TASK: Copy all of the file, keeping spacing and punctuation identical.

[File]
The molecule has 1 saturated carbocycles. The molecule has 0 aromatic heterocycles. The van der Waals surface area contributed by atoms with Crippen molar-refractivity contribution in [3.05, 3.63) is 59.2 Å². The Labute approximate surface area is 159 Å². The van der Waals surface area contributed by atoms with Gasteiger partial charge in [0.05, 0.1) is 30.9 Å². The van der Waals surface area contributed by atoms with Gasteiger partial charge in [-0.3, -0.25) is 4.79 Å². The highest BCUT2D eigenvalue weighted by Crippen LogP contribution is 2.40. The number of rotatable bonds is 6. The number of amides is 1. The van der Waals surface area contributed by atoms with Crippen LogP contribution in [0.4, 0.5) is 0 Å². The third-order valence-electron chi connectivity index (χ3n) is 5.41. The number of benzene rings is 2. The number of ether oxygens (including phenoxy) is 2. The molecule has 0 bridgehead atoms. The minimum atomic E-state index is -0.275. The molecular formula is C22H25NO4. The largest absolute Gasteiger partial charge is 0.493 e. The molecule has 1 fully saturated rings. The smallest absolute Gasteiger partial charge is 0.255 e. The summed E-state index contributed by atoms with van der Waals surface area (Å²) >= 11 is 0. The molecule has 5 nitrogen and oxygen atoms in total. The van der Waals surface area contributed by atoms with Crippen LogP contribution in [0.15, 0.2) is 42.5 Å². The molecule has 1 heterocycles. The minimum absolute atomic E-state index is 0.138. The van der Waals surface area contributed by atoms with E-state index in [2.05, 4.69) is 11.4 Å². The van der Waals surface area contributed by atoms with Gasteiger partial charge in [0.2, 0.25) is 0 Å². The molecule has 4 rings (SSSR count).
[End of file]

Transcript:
The molecule has 1 saturated carbocycles. The molecule has 0 aromatic heterocycles. The van der Waals surface area contributed by atoms with Crippen molar-refractivity contribution in [3.05, 3.63) is 59.2 Å². The Labute approximate surface area is 159 Å². The van der Waals surface area contributed by atoms with Gasteiger partial charge in [0.05, 0.1) is 30.9 Å². The van der Waals surface area contributed by atoms with Gasteiger partial charge in [-0.3, -0.25) is 4.79 Å². The highest BCUT2D eigenvalue weighted by Crippen LogP contribution is 2.40. The number of rotatable bonds is 6. The number of amides is 1. The van der Waals surface area contributed by atoms with Crippen LogP contribution in [0.4, 0.5) is 0 Å². The third-order valence-electron chi connectivity index (χ3n) is 5.41. The number of benzene rings is 2. The number of ether oxygens (including phenoxy) is 2. The molecule has 0 bridgehead atoms. The minimum atomic E-state index is -0.275. The molecular formula is C22H25NO4. The largest absolute Gasteiger partial charge is 0.493 e. The molecule has 1 fully saturated rings. The smallest absolute Gasteiger partial charge is 0.255 e. The summed E-state index contributed by atoms with van der Waals surface area (Å²) >= 11 is 0. The molecule has 5 nitrogen and oxygen atoms in total. The van der Waals surface area contributed by atoms with Crippen LogP contribution in [0.15, 0.2) is 42.5 Å². The molecule has 1 heterocycles. The minimum absolute atomic E-state index is 0.138. The van der Waals surface area contributed by atoms with E-state index in [2.05, 4.69) is 11.4 Å². The van der Waals surface area contributed by atoms with Gasteiger partial charge in [0.2, 0.25) is 0 Å². The molecule has 4 rings (SSSR count).